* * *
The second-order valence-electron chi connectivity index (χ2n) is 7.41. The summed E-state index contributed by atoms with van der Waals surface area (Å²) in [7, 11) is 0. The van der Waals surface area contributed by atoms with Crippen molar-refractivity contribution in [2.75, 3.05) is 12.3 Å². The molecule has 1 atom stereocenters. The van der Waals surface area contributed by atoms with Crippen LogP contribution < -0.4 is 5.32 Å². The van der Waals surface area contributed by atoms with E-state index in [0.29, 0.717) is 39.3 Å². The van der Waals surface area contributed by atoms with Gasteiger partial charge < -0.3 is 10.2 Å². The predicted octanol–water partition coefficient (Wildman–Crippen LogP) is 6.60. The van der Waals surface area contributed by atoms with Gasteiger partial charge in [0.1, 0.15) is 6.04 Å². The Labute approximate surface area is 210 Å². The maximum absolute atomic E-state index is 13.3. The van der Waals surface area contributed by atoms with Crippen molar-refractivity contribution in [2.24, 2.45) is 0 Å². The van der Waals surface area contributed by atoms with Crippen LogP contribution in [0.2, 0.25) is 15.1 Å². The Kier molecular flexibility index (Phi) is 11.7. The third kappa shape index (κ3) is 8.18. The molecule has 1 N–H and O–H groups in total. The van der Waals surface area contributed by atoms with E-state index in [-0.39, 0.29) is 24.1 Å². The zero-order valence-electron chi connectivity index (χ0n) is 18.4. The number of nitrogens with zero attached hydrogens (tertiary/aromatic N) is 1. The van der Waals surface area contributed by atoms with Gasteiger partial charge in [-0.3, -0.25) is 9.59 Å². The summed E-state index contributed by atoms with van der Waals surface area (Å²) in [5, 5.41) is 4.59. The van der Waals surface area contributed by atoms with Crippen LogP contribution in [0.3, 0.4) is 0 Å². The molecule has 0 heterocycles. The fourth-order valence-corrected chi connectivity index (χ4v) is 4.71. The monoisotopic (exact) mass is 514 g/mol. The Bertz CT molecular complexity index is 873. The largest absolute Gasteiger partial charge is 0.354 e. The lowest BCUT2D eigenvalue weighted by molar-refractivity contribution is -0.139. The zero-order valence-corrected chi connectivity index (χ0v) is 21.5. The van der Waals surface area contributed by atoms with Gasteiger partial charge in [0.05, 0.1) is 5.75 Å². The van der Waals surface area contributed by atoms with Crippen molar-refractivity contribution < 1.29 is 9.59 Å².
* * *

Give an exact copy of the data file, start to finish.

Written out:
The second-order valence-electron chi connectivity index (χ2n) is 7.41. The summed E-state index contributed by atoms with van der Waals surface area (Å²) in [7, 11) is 0. The van der Waals surface area contributed by atoms with Crippen molar-refractivity contribution in [2.75, 3.05) is 12.3 Å². The molecule has 1 atom stereocenters. The van der Waals surface area contributed by atoms with Crippen LogP contribution < -0.4 is 5.32 Å². The van der Waals surface area contributed by atoms with E-state index in [0.29, 0.717) is 39.3 Å². The van der Waals surface area contributed by atoms with Gasteiger partial charge < -0.3 is 10.2 Å². The predicted octanol–water partition coefficient (Wildman–Crippen LogP) is 6.60. The van der Waals surface area contributed by atoms with Gasteiger partial charge in [0.1, 0.15) is 6.04 Å². The Labute approximate surface area is 210 Å². The maximum absolute atomic E-state index is 13.3. The van der Waals surface area contributed by atoms with Crippen molar-refractivity contribution in [2.24, 2.45) is 0 Å². The van der Waals surface area contributed by atoms with Crippen LogP contribution in [0.2, 0.25) is 15.1 Å². The Kier molecular flexibility index (Phi) is 11.7. The third kappa shape index (κ3) is 8.18. The molecule has 1 N–H and O–H groups in total. The van der Waals surface area contributed by atoms with E-state index in [-0.39, 0.29) is 24.1 Å². The zero-order valence-electron chi connectivity index (χ0n) is 18.4. The number of nitrogens with zero attached hydrogens (tertiary/aromatic N) is 1. The van der Waals surface area contributed by atoms with Gasteiger partial charge in [-0.3, -0.25) is 9.59 Å². The summed E-state index contributed by atoms with van der Waals surface area (Å²) in [5, 5.41) is 4.59. The van der Waals surface area contributed by atoms with Crippen LogP contribution in [0.3, 0.4) is 0 Å². The molecule has 0 heterocycles. The fourth-order valence-corrected chi connectivity index (χ4v) is 4.71. The monoisotopic (exact) mass is 514 g/mol. The Bertz CT molecular complexity index is 873. The largest absolute Gasteiger partial charge is 0.354 e. The lowest BCUT2D eigenvalue weighted by molar-refractivity contribution is -0.139. The zero-order valence-corrected chi connectivity index (χ0v) is 21.5. The van der Waals surface area contributed by atoms with Gasteiger partial charge in [0.05, 0.1) is 5.75 Å². The van der Waals surface area contributed by atoms with Crippen molar-refractivity contribution < 1.29 is 9.59 Å².